Caps for cancer


Andrea Martinez

Downey High School student, Rigoberto Chavez, 11, has been collecting bottle caps since mid September for his cousin who has cancer. “Every thirty caps gets her a free chemo session,” Chavez said.

Joey Flores, News Editor

From mid-September until now, junior Rigoberto Chavez has been collecting plastic bottle caps from students on campus to raise funds for his cousin’s chemotherapy treatment.


Chavez carries around a large bag where he stores the caps that people donate. Students in his classes began to take notice his bag had numerous caps. Once he told them what they were for, they wanted to help. Ada Hernandez, 11, student with a personal connection to the disease, offered her assistance.


“My mom had breast cancer, so when I told my mom about [collecting caps] she got really excited to help, because people helped her when she had cancer,” Ada Hernandez, 11, said,” and she felt that we should help as well.”


Hernandez then went on to say that she knew how sad it was to have a family member with cancer. The fact that she nearly lost her mother to cancer opened her eyes and motivated her to help other people going through the same grief. She’s taken action by asking students, teachers, and even her own family members to donate caps to provide help for Chavez’s cause. The more caps he receives are beneficial because according to the hospital, for every thirty caps, a chemotherapy treatment is given to Chavez’s cousin. Hernandez proves that help can come from anybody, no matter how big or small the favor is. She also proves that getting people involved can make a big difference.


“I was touched by how passionate Rigo was about helping his cousin, and I felt if he could take the time out of his day to help, then so could I,” Lauren Rodriguez, 11, said. “I told my friend who is the KIWIN’S junior rep to tell KIWIN’S [to donate].”


KIWIN’S is a community service club that has ninety members who all love to help out meaningful causes. KIWINS members helped by asking their friends and families to donate caps as well. The club, in addition to collecting the caps, is spreading word of Chavez’s cause to other people so that they can ask their friends to donate, resulting in a ripple of donations. These results contribute to Chavez’s altruistic actions.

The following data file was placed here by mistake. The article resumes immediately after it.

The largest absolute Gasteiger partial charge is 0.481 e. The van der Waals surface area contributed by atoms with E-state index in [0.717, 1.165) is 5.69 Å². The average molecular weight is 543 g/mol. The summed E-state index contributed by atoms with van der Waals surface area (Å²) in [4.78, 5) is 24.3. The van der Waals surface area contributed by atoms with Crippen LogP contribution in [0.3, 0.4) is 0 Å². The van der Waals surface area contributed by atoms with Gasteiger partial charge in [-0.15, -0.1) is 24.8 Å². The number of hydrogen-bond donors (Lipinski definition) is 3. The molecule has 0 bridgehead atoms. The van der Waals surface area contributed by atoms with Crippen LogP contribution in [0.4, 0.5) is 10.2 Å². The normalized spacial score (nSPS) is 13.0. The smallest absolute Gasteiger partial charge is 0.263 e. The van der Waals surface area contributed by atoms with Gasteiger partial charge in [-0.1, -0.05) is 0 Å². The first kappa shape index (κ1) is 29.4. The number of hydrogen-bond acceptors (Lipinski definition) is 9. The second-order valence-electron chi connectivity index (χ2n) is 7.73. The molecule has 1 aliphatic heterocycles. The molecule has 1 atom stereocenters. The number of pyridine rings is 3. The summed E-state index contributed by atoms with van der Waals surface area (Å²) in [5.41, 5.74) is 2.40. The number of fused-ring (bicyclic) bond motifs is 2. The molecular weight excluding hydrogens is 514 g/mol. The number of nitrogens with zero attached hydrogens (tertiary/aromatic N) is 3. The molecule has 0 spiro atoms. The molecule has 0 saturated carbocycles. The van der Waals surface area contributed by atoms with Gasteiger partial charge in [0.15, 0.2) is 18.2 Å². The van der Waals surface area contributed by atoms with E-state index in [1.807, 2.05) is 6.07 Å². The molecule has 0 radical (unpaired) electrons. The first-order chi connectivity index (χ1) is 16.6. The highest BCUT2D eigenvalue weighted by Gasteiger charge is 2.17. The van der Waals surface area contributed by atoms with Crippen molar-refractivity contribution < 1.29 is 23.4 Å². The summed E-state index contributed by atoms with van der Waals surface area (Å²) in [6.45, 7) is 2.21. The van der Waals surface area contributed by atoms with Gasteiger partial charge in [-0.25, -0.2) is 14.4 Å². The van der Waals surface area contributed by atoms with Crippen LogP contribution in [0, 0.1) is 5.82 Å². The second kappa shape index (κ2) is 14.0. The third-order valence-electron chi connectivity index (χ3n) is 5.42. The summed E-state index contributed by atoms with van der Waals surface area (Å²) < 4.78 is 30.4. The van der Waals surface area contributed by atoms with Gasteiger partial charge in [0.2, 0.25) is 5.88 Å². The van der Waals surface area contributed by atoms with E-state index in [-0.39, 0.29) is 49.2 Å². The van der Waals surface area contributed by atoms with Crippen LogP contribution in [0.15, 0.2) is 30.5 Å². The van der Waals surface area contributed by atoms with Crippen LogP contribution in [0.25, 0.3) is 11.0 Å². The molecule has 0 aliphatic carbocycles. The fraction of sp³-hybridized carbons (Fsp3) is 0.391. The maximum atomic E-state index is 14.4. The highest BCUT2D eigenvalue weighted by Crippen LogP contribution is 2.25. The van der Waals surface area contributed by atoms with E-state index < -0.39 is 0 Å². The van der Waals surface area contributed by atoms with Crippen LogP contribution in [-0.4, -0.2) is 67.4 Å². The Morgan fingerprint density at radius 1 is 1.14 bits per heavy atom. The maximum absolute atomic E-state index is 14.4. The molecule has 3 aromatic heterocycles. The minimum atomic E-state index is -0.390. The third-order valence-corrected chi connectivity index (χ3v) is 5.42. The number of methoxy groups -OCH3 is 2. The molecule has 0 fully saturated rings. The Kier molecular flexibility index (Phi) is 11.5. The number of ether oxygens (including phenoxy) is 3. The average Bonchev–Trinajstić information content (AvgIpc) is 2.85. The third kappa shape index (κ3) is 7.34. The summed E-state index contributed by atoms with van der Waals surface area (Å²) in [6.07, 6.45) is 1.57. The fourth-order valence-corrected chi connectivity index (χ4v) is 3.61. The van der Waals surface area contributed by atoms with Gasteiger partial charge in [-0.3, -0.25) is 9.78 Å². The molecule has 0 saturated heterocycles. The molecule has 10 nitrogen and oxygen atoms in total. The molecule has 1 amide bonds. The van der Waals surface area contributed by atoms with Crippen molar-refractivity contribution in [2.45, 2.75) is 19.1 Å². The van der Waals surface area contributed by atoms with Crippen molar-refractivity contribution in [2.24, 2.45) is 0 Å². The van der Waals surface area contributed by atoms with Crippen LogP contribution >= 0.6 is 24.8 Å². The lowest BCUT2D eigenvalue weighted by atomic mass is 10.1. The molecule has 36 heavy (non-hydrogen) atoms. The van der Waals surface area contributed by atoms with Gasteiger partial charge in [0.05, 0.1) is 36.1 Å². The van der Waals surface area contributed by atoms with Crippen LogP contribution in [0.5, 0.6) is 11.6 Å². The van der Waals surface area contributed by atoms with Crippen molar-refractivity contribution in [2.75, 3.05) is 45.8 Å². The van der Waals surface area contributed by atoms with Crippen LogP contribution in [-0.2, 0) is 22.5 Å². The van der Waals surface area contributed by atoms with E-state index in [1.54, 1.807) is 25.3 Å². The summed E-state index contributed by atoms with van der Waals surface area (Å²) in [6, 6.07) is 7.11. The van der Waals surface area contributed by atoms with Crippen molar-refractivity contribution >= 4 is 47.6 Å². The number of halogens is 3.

“I don’t want to make it sound like I’m the hero,” Chavez said. “That’s my moral. I’m doing this because I want to be recognized as doing this selflessly, not to look like I’m saving the day.”


One of the main reasons why Chavez is doing this is because finances are a problem for his cousin’s mother. Treatment is expensive and requires as much financial help possible. He got the idea of collecting bottle caps from his aunt because she had been collecting them from her co-workers. Word spread to Chavez when his aunt asked his family to try and donate as many caps as possible. He will be going through the process of sending these caps to Las Vegas, where his aunt lives and processes them. The process may take awhile because Chavez has more than a hundred caps at home, in addition to all of the ones he carries in his bag. This vast amount of caps is going to make this process near grueling, but hopefully worth it in the end.


Although there is no guarantee the disease will be defeated, there will always be the guarantee of people willing to fight it. Fighting the disease will provide all those involved with not only a strong piece of mind, but also the hope for victory. Chavez’s motivation to help his cousin will inspire others to unite, donate, and battle cancer.